The initial drop in PaCO2 leads to the symptoms described above along with a subsequent increase in minute ventilation to help alleviate the symptoms, only to make them worse with ongoing hyperventilation. Patients with hyperventilation syndrome often undergo an unrevealing medical evaluation for the etiology of their hyperventilation. Many of these patients develop anxiety about the high likelihood and unpredictable nature of potential future hyperventilation attacks.
While anxiety disorders and panic attacks may be both an initiating and sustaining factor for hyperventilation syndrome, they are not necessary for the development of chronic hypocapnia.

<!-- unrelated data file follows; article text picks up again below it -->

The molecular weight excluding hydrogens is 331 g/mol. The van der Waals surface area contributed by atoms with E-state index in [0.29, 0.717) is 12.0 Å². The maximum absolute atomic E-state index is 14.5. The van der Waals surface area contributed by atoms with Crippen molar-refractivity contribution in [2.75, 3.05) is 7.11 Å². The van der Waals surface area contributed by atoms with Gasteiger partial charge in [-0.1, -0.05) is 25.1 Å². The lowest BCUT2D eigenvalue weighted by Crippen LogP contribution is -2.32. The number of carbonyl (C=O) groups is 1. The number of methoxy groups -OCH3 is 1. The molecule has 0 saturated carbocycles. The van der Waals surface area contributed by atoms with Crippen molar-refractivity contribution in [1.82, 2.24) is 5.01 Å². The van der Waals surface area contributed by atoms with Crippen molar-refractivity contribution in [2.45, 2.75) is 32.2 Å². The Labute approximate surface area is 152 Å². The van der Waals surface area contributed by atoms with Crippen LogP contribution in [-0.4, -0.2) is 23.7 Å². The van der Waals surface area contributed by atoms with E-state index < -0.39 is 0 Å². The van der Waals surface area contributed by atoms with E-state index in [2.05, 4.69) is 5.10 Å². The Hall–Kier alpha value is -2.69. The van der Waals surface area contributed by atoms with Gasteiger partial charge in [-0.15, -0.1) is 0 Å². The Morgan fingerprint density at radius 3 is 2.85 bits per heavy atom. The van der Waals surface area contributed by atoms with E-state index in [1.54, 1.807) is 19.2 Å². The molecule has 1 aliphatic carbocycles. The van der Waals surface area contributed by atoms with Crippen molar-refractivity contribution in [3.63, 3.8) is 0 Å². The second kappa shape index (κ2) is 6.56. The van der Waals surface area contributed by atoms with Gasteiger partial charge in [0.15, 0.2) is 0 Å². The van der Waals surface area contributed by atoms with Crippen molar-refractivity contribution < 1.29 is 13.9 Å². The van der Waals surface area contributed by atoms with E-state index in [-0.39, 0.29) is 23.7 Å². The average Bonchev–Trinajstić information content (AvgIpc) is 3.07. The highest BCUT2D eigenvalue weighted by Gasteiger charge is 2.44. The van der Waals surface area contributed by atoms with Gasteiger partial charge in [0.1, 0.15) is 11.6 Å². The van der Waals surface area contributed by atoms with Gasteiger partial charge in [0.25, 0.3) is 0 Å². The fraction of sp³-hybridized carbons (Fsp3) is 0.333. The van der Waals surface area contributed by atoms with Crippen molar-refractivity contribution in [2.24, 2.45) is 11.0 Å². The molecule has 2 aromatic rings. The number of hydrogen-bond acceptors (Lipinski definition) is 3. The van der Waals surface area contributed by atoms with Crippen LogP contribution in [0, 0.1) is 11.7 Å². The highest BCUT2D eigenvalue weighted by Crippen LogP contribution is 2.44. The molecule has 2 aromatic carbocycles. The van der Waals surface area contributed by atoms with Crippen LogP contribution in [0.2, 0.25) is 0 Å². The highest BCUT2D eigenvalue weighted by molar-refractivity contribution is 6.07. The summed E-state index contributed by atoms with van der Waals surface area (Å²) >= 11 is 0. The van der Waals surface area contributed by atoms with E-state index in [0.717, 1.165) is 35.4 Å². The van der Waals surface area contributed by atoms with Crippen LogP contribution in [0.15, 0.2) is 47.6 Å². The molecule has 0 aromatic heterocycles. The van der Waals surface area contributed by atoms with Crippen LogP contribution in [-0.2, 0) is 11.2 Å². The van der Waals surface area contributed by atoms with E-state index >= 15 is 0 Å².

R06.4 – Hyperventilation
191956005 – Psychogenic hyperventilation
- Arrhythmia or myocardial infarction
- Stroke or seizure
- Asthma exacerbation
- Pulmonary embolism
- Ketoacidosis (eg, diabetic ketoacidosis)
- Acute panic attack (see generalized anxiety disorder)
- Congestive heart failure
- Pleural effusion
- Pneumonia (bacterial, viral)
- Interstitial lung disease
Last Updated: 03/28/2019